Why Conservative Policymakers Should Support Community Colleges

In the first installment of this series, I offered several reasons why conservative families ought to consider sending their kids to the local community college. This time, I would like to examine some of the reasons why conservative state legislators and other policymakers should be supportive of the two-year colleges in their states.

I do not mean to imply that they are not already supportive—although my experience as a long-time community college faculty member and administrator suggests that they often are not supportive enough. Perhaps that is because elected officials, regardless of party, tend to come from privileged backgrounds. Few of them, if any, attended a community college. So while they may recognize such institutions as a general good, or at least pay lip service to that idea, they do not really give them much thought. Certainly, they do not pay as much attention to two-year schools as they do to their own famous-name alma maters, whether on Saturday afternoons in the fall or during the appropriations process.

In talking about community colleges from a conservative perspective, I begin with an assumption that some fellow conservatives might not share: namely, that public higher education is indeed a public good as well as a private good, worthy of being supported by tax dollars. I believe it is, for a number of reasons. But whether you agree or not, the fact remains that public higher education is probably here to stay. The question is not whether we will spend money on it, but how much and for whom.

In the ongoing debate over how to allocate tax dollars for higher education, community colleges often get a bad rap due to their “abysmal” graduation rates—as low as 15-20 percent, in some cases. Why spend money, the argument goes, on something that is clearly not effective, anyway? If we invest millions in institutions and programs where students do not graduate, what do we get in return for our money? Such arguments, focused solely on graduation rates, are misleading. Anyone associated with community colleges knows that a large number of our students transfer to four-year schools without actually graduating—that is, without earning an associate’s degree. Some just stay for a year before moving on, but many stay the entire two years and earn enough credits to graduate (or very close)—they just do not go to the trouble of filling out the paperwork to apply for the degree.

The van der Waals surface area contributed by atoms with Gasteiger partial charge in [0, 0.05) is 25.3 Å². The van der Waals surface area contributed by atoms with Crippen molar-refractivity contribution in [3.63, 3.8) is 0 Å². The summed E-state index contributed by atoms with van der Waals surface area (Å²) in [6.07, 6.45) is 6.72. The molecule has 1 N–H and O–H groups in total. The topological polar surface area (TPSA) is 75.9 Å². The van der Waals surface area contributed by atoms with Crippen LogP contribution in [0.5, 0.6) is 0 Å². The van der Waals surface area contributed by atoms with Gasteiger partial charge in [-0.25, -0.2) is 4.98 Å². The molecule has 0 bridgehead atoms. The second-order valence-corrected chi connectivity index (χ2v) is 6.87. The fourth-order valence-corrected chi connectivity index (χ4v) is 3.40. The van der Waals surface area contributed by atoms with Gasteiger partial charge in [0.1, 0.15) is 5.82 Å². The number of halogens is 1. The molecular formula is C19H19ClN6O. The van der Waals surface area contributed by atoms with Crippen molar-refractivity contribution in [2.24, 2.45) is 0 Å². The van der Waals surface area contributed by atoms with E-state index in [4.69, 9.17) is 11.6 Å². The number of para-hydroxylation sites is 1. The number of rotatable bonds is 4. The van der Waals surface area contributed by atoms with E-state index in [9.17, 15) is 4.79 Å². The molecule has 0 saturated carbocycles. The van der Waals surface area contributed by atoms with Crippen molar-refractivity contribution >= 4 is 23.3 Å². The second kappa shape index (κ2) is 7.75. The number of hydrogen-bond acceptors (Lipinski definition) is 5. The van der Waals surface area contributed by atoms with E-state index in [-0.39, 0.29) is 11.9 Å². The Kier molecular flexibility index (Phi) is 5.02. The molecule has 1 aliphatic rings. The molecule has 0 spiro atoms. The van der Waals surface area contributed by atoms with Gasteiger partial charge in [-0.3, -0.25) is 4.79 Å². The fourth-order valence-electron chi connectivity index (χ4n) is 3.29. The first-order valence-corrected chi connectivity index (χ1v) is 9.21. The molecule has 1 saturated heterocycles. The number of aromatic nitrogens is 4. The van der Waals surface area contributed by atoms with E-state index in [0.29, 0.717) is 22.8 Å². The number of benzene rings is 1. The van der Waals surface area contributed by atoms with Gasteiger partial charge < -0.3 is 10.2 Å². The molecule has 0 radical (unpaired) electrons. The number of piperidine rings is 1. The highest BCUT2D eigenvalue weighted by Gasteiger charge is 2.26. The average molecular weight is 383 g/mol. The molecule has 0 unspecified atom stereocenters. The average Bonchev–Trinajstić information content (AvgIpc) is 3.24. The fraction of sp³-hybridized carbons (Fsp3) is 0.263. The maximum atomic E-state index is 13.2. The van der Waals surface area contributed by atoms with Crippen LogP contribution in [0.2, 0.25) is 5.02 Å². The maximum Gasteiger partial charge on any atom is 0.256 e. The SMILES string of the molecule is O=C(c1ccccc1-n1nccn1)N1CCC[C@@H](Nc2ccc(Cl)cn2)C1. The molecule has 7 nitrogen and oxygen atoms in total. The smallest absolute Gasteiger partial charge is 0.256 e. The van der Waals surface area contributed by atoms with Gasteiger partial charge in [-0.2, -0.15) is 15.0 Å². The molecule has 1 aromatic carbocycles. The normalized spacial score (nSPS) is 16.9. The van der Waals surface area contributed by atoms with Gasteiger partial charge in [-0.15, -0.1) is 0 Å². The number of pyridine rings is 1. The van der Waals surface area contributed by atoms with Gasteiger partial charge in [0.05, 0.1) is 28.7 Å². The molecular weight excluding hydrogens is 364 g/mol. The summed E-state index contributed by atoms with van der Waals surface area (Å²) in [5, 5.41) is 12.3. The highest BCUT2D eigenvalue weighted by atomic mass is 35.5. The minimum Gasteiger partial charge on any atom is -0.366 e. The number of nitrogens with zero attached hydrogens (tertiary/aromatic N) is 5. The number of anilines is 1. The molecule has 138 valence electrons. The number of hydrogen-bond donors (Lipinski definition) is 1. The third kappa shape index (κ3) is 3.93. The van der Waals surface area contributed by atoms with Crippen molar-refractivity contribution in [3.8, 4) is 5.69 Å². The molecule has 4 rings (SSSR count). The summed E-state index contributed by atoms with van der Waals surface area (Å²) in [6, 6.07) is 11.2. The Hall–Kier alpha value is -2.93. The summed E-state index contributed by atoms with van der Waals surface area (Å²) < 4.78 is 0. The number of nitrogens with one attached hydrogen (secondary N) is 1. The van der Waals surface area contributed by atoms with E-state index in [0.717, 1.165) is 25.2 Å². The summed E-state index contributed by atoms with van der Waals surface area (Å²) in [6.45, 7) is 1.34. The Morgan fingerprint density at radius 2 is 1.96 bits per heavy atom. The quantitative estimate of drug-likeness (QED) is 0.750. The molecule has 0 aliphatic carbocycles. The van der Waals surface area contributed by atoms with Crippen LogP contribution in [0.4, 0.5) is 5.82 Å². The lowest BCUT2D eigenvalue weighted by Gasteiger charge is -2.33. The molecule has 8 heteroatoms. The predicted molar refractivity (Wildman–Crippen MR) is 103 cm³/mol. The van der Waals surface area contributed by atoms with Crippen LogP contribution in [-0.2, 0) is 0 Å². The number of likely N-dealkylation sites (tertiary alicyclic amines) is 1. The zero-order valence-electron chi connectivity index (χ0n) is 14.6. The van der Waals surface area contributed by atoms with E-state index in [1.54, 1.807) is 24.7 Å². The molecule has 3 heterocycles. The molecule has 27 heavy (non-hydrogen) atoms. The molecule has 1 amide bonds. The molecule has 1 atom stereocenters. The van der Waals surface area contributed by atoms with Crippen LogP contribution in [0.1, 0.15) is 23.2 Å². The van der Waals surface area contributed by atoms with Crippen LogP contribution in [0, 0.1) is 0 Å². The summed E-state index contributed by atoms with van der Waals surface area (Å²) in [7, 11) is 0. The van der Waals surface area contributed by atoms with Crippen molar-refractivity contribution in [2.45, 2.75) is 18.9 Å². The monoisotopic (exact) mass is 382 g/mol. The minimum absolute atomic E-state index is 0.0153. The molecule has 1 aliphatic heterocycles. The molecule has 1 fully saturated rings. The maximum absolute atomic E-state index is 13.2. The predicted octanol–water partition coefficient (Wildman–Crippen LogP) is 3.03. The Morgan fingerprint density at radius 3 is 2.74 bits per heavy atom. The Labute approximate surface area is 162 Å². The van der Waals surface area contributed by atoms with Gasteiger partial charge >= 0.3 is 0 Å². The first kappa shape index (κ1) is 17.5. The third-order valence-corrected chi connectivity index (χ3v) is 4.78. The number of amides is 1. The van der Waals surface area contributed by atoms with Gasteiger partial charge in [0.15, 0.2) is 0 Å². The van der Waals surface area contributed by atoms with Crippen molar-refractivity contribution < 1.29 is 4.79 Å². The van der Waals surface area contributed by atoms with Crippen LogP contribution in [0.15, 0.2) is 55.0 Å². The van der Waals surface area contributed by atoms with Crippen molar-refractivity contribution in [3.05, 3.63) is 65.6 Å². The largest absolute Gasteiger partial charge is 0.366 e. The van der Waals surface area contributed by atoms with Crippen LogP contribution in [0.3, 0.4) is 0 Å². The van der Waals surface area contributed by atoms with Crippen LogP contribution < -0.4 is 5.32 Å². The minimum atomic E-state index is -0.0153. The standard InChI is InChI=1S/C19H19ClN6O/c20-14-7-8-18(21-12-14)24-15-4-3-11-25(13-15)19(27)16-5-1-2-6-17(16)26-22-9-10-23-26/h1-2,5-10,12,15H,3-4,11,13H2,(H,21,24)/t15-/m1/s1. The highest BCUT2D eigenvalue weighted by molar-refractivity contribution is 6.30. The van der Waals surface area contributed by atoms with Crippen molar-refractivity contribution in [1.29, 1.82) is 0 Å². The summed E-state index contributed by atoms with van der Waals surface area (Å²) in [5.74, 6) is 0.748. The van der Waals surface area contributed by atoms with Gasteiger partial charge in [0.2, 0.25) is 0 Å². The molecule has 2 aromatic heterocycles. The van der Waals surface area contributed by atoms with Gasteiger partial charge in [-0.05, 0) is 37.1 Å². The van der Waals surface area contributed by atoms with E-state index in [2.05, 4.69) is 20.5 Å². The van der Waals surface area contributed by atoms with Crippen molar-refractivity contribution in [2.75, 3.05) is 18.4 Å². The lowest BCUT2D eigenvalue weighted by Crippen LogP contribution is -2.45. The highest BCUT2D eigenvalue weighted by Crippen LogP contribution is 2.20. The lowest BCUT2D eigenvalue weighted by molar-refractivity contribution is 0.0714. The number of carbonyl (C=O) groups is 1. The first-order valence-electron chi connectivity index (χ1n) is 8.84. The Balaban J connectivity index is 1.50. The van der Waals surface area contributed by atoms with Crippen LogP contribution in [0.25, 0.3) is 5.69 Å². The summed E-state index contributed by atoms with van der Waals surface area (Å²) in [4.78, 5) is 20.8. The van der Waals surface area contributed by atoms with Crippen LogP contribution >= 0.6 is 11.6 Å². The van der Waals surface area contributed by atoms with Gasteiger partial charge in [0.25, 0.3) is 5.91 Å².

Try as we may to persuade them of the importance of receiving that diploma, most simply do not see the point. They are transferring to a university, anyway, with the goal of earning a bachelor’s. What’s an associate’s degree to them? (Students are mistaken in this, by the way. Research from the Community College Research Center at Columbia University clearly shows that those who earn an associate’s degree before transferring are much more likely to complete a bachelor’s degree than those who transfer without the associate’s. Getting students to understand that, however, is another matter.) 

In addition, community colleges serve many other types of students that are not as common at universities, like dually enrolled students and adults coming back to take a course or two for personal enrichment or professional development. Few of those students stay long enough to earn a degree, either.

When all those students are lumped into our graduation statistics, it looks as though we have failed even though we have not. We gave them what they needed in order to move on and further their educational goals, which was our mission in the first place. (It’s worth mentioning that quite a few highly successful Americans began their college education in community colleges, including H. Ross Perot, George Lucas, and Dr. Craig Venter.) And sure enough, as the CCRC’s findings suggest, when transfer rates are factored in along with graduation rates, the overall “success rate” at a typical community college begins to look much more like that of a mid-sized regional university.

Every million dollars invested in a four-year university effectively yields seven graduates, while each million invested in a two-year college yields 11 graduates.